Back to Bubbledrome main page.

The New York Times

The New York Times Automobiles

August 30, 2002


FROM ESCAPES | DRIVING

When King Midget Ruled the Autobahn

By JIM MOTAVALLI

In a television commercial for the Cadillac Escalade EXT, a sport utility vehicle, two cars drive up to one empty parking space at exactly the same time. Who's entitled to it? They solve the problem by sharing the spot the Escalade parks, and the second car, a tiny roadster, drives up into its cavernous cargo area.

The second car is a 1953 Kleinschnittger F125, the creation of Paul Kleinschnittger, a German scrap-aluminum dealer who made the cars from 1950 to 1957. It is nine and a half feet long and less than four feet wide, and it is just one vehicle in a surprisingly large class called microcars. Tiny and efficient, they enjoyed a brief popularity from the late 1940's to the early 60's, mostly in Europe, where conventional cars were expensive and hard to get. Interstate-style highways and cheap subcompacts like the Austin Mini and the Volkswagen Beetle made them obsolete.

Still, some are on the road. Nanci Maloney, an art teacher in Kansas City, Mo., drives one every day. "People ask me if it has any safety equipment," she said. She likes to say: "No seat belts, just a bungee cord." Her microcar of choice is the terminally cute BMW Isetta. When she first saw one at a car show, she said, "I just started laughing hysterically." Now she has six.

Some microcars have only three wheels, and the Isetta is often mistaken for one of them because its two rear wheels are so close together. The entire front of the car forms the only door, so the whole dashboard, including the steering wheel, swings out to admit two passengers. The wheels are 10 inches in diameter. BMW sold 160,000 of them from 1955 to 1962, to people who didn't mind being confined to 53 miles per hour and doing without a gas gauge. They are now a favorite of collectors.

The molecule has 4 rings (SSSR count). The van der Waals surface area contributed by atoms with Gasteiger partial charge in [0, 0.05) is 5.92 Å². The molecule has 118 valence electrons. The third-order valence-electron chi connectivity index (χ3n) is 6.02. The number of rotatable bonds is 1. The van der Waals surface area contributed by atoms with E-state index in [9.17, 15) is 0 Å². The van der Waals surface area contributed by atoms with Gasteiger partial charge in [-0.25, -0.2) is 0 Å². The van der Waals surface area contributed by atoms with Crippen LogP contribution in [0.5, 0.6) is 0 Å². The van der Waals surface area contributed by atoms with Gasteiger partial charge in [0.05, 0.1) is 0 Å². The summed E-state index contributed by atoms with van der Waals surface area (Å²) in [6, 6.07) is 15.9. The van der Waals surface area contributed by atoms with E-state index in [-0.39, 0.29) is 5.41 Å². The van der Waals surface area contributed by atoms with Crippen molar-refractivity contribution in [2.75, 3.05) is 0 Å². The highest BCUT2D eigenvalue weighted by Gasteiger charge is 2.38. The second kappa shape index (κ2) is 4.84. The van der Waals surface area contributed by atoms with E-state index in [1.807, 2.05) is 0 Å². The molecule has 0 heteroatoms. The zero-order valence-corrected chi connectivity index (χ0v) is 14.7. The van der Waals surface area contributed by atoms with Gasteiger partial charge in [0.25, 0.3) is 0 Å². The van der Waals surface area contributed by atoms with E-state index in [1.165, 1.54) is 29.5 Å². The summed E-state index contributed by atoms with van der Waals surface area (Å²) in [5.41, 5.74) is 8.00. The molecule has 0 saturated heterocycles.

Driving microcars in modern traffic can be hair-raising, owners say, but it's fun. Most seat two, and it's best if the passengers are friends, but leg room is surprisingly ample. Bob Nelson, a 6-foot-2-inch state worker in Michigan, said he tucks himself neatly into his Isetta and once gave a ride to Steve Smith, a 6-foot-8 player for the San Antonio Spurs basketball team.

Charles Gould, a lawyer in Newton, Mass., who owns 45 microcars, compares driving one to piloting a go-cart. "They're pretty noisy, and you sit very low to the ground on these tiny wheels," he said. "You get all the thrills of racing without going much faster than 40 miles per hour."

The cars typically have one-cylinder engines and get up to 80 miles on a gallon of gasoline. They handle well, especially the three-wheelers, which can pivot quickly on their single rear wheels. But they're hot, particularly the glassed-in bubble-top models, which on sunny days leave the driver feeling like an ant under a magnifying glass. And some, including the Kleinschnittger, don't even have a reverse gear owners enlist a few friends and simply turn them around.

Jim Janacek, 44, a Chicago-based television commercial producer, said people never fail to break into hearty laughter when they encounter his Isetta at stoplights. "It's been a perfect ambassador of good will for me," he said.

Even the names are funny: Goggomobil, Fuldamobil, Zündapp Janus, Brutsch Mopetta, King Midget, American Bantam, Scootacar, Crosley Hot Shot. Most models sold only a few thousand; the Kleinschnittger was typical at 2,980 (of which 100 survive). The British Peel Trident had a production run of just 50.

Scarcity and novelty have sent the prices of microcars up. They start around $1,500 for an Isetta in need of restoration and zoom to $40,000 for a rare four-stroke Messerschmitt Tiger, but hordes of running and drivable ones are available in the $10,000 range.

These days tiny cars are making a comeback: Mercedes-Benz's two-seat, eight-foot-long Smart car is an obvious descendant of the microcar, though it has a three-cylinder engine.

But to those who love the classic microcars, nothing else is quite like them. "These cars are extremely addictive," said Nanci Maloney. "When you find one that needs a good home, you just have to buy it."





Max Hall

BMW 600's at this year's Microcar and Minicar Classic in Brookline, Mass.









Max Hall

A Bond Bug.



Copyright 2002 The New York Times Company


Back to Bubbledrome main page.


 

E-Mail This Article

Printer-Friendly Format

Most E-Mailed Articles

Reprints

 


         

Max Hall

BMW 600's at this year's Microcar and Minicar Classic in Brookline, Mass.


Topics


 Alerts

Automobiles

Collectors and Collections

Restoration and Rehabilitation

Create Your Own | Manage Alerts
Take a Tour
Sign Up for Newsletters

A Bond Bug